I have always enjoyed watching movies. I am a fan of the horror movies. When I started to college in 1980, it was a great time for fans of horror movies. “Halloween” and “Friday the 13th” had been recent successes and many of the film studios and independent producers tried to piggyback off of their success. Some of the films they made were good but many of them were bad. This was not a problem for me since I am also a fan of bad movies. A friend and I formed a group called the “Bad Cinema Club”. This was an informal group. Anyone who happened to be going with us when we went to see any horror movie was considered a member. Most of the time, we would go to movies on Tuesday evening. This was bargain night at the local theatres. We had no idea before we went to these movies if they were any good or not. Their potential for badness was based on their titles. Like many of the fraternities on campus, we decided to have a “Spring Formal” event. It was going to be a weekend when we decided to go see as many bad movies as we possibly could. At that time, you could pick practically any weekend and see at least one bad horror movie. We picked out the perfect weekend for this event.
We started at the local drive-in theatre. They were showing a triple feature of films with the word “House” in the title. They were showing, “The Last House on the Left”, “The House by the Lake” and “The House that Dripped Blood”. I know we arrived late and there wasn’t very much memorable about these movies. They paled in comparison to the films we planned for later in the weekend.
The next film on our list for the weekend was George Romero’s “Dawn of the Dead”. It was the midnight movie offering at our local theatre that weekend and we decided to see it immediately after the triple feature. We went back to campus, dropped off the people that didn’t want to stay with us, picked up a few new people and headed out to the theatre.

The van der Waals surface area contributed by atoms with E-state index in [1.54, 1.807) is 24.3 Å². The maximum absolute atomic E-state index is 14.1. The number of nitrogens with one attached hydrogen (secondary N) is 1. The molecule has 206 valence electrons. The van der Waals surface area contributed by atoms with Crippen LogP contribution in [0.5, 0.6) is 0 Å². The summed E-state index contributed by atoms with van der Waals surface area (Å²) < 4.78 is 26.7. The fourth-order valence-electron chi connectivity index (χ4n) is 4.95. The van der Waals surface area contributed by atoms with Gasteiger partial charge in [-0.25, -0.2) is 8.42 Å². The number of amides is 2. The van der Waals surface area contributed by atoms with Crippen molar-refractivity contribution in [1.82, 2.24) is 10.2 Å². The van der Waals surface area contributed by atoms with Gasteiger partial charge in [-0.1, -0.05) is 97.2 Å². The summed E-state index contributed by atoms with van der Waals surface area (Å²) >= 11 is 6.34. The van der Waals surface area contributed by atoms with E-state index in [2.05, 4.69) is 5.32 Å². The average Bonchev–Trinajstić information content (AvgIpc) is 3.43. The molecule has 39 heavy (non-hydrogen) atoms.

To appreciate this story, you have to know a little bit about the film. It is a sequel to Romero’s classic “Night of the Living Dead”. This sequel was made 10 years after the original. In both the movies, the dead are coming back to life. In the sequel, a group of 5 people, land a helicopter on the roof of a shopping mall, manage to clear the mall of zombies and lock the doors with only one of them getting bitten but not dying. They have the keys to all of the stores in the mall and are have access to everything they need. Then a motorcycle gang busts into the mall, letting the zombies in and mayhem ensues. The motorcycle gang crashes their bikes, pies are thrown in zombie’s faces, bikers kill zombies, zombies kill bikers and the people in the mall try to kill everyone. I had never seen this film before and I had no idea what was going to happen.
It’s also important to this story to know a little bit about how films are shown. The films weren’t contained on one huge reel. They are contained on a series of reels. Each reel would contain approximately 10 minutes of film. When you see an old movie on television, you will occasionally notice a round circle that shows up in the upper right-hand corner of the frame before a transition in the film. Usually you will see one a few seconds before and then another right at the transition. This is a sign that there is a reel change in the film. In this film, there is a scene where the people in the mall have been celebrating settling in and everything seems to be ok. Then there is a shot showing the mall in the foreground with the sun rising behind it. You can hear the motorcycles in the distance but cannot see them. This is the Dawn of the Dead. It is also a place for the reel change.